Houston: Scientists have trained an artificial intelligence (AI) system to see things the way humans do, by inferring an environment with just a few quick glimpses around, that may pave the way for more effective search-and-rescue robots.
Most AI tools are trained for very specific tasks, such as to recognise an object or estimate its volume in an environment they have experienced before. Scientists at University of Texas at Austin in the US wanted to develop an AI for general purpose, gathering visual information that can then be used for a wide range of tasks.
“We want an agent that is generally equipped to enter environments and be ready for new perception tasks as they arise,” said Kristen Grauman, a professor at University of Texas. The research used deep learning, a type of machine learning inspired by the brain’s neural networks, to train their agent on thousands of 360-degree images of different environments.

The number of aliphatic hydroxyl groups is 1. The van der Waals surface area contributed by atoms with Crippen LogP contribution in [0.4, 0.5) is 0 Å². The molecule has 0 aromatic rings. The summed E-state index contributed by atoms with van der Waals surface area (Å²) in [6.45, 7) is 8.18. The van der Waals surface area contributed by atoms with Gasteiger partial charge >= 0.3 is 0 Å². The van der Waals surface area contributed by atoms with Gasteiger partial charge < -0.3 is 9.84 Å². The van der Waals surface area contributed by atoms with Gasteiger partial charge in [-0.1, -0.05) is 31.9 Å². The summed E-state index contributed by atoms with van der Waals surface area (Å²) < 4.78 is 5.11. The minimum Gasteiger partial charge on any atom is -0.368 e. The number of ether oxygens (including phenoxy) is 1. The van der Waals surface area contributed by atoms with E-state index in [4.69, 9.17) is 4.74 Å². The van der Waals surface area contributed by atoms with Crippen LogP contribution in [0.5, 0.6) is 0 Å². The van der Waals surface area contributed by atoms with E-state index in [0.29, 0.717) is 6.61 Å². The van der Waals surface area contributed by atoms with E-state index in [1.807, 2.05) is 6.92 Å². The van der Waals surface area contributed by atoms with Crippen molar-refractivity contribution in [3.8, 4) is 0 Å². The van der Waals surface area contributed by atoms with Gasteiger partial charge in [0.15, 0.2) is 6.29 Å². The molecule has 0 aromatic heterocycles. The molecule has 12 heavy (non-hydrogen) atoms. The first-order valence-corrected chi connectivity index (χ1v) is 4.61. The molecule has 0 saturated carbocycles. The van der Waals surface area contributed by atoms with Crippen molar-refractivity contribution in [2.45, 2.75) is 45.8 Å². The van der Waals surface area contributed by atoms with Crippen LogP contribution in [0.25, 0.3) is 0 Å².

Now, when presented with a scene it has never seen before, the agent uses its experience to choose a few glimpses — like a tourist standing in the middle of a cathedral taking a few snapshots in different directions — that together add up to less than 20 per cent of the full scene.